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Burglary victims look for their missing treasures

Copyright © 2017 Albuquerque Journal

The woman suddenly couldn’t contain herself.

“This is mine and this is mine and this is mine and this is mine,” she blurted out.

The 66-year-old woman, who asked that her name not be used because she lives alone, was among more than 100 people who methodically filed past rows of items as they sought to retrieve what had been taken from them during home and auto burglaries.

The inventory included collectible coins and paper money, wristwatches, a saxophone, an electronic sound mixing board, kachina dolls, a chain saw, camera equipment, a portable acetylene welding machine, a scrap book, ceremonial Marine swords and thousands upon thousands of pieces of jewelry.

Most searched in vain, even as the suddenly animated woman was beside herself with joy. “I’m a happy camper, but I’m also pissed off,” she said with tears in her eyes as she identified a pair of cuff links and a tie clasp from the 1930s that belonged to her father, and a plastic hospital wrist band worn by her infant daughter the day she was born in 1972.

In all, she estimates she recovered about 20 percent of her stolen property and none of the really expensive pieces.

“I had been in the hospital in September and my daughter took me home and, as soon as we opened the door, we saw that the house was in disarray and things were turned over.” The burglar, she said, apparently broke in through her bedroom window.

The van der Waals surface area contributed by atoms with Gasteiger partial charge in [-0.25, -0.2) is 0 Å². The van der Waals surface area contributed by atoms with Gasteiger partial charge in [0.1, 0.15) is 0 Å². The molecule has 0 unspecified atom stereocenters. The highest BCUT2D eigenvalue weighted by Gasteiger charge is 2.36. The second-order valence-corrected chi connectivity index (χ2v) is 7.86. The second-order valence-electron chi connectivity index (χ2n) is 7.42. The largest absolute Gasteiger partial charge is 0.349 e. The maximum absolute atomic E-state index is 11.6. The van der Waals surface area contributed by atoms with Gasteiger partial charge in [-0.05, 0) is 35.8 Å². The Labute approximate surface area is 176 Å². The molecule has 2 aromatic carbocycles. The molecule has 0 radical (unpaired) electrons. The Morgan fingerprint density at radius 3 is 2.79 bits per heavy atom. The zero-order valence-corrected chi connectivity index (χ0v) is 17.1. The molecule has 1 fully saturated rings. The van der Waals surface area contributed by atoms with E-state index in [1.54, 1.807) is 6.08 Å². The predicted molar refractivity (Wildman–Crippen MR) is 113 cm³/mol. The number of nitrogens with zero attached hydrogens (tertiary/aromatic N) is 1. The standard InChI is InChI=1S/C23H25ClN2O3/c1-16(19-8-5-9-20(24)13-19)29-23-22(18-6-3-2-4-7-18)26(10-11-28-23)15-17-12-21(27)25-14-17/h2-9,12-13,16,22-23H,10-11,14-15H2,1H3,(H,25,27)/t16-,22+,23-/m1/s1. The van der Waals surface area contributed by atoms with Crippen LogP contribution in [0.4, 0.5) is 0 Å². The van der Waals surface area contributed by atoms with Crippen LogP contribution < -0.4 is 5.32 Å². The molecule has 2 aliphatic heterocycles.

APD Detective Jose Lucero said the items displayed on 36 tables and lined along walls were the result of two separate cases and the recent arrest of four people. One of the cases involved a fencing operation fronting as a consignment store and the other was solved with the arrest of two people in a stolen car.

Unfortunately, Lucero said, only about 15 percent of stolen property is recovered by the owner. Unclaimed items are held for 120 days, after which they are sent to, an outside company that auctions them off and deposits the money in the city’s general fund.

Elise Rogers, left, and Eileen Larson on Monday look for jewelry stolen from their homes

Elise Rogers, left, and Eileen Larson on Monday look for jewelry stolen from their homes. (Adolphe Pierre-Louis/Journal)

Elise Rogers searched the tables unsuccessfully for jewelry stolen from her Albuquerque home in June. Her husband, she said, came home and encountered the burglar, “who bolted out a back door and jumped a wall,” but not before separating out the costume jewelry, and running off with the real and more expensive items.

Rodney Barton and his family had just moved into a new home and were using their garage as a holding area before sorting and moving items into the home. Just before Thanksgiving, a thief broke into his daughter’s car, took everything in the car, including her high school letterman jacket, and then used the garage door opener in the car to enter and clean out the garage.

A bicycle, musical and electronic equipment, a toolbox and an entire jewelry armoire were stolen.

“It made me feel angry and violated,” Barton said. “I hate that this happens to people who work hard for a living. And stealing my daughter’s $400 letterman jacket that had her name on it and which she only wore twice – I mean, what kind of person does that?”


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